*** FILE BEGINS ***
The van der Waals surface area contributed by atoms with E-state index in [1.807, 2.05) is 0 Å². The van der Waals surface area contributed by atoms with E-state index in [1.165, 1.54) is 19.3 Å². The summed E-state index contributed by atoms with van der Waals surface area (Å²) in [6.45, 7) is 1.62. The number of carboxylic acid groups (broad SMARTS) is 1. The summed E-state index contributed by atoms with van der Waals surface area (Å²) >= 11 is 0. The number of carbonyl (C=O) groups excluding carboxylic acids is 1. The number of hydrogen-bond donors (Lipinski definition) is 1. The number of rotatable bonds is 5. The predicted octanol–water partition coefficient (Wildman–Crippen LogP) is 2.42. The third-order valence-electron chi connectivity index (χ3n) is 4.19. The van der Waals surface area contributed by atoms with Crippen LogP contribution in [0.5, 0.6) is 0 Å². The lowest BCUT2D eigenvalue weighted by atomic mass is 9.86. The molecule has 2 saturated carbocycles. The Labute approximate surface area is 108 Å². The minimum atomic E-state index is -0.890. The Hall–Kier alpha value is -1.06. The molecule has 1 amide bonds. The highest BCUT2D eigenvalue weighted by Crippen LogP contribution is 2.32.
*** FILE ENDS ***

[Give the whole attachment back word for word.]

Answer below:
The van der Waals surface area contributed by atoms with E-state index in [1.807, 2.05) is 0 Å². The van der Waals surface area contributed by atoms with E-state index in [1.165, 1.54) is 19.3 Å². The summed E-state index contributed by atoms with van der Waals surface area (Å²) in [6.45, 7) is 1.62. The number of carboxylic acid groups (broad SMARTS) is 1. The summed E-state index contributed by atoms with van der Waals surface area (Å²) >= 11 is 0. The number of carbonyl (C=O) groups excluding carboxylic acids is 1. The number of hydrogen-bond donors (Lipinski definition) is 1. The number of rotatable bonds is 5. The predicted octanol–water partition coefficient (Wildman–Crippen LogP) is 2.42. The third-order valence-electron chi connectivity index (χ3n) is 4.19. The van der Waals surface area contributed by atoms with Crippen LogP contribution in [0.5, 0.6) is 0 Å². The lowest BCUT2D eigenvalue weighted by atomic mass is 9.86. The molecule has 2 saturated carbocycles. The Labute approximate surface area is 108 Å². The minimum atomic E-state index is -0.890. The Hall–Kier alpha value is -1.06. The molecule has 1 amide bonds. The highest BCUT2D eigenvalue weighted by Crippen LogP contribution is 2.32.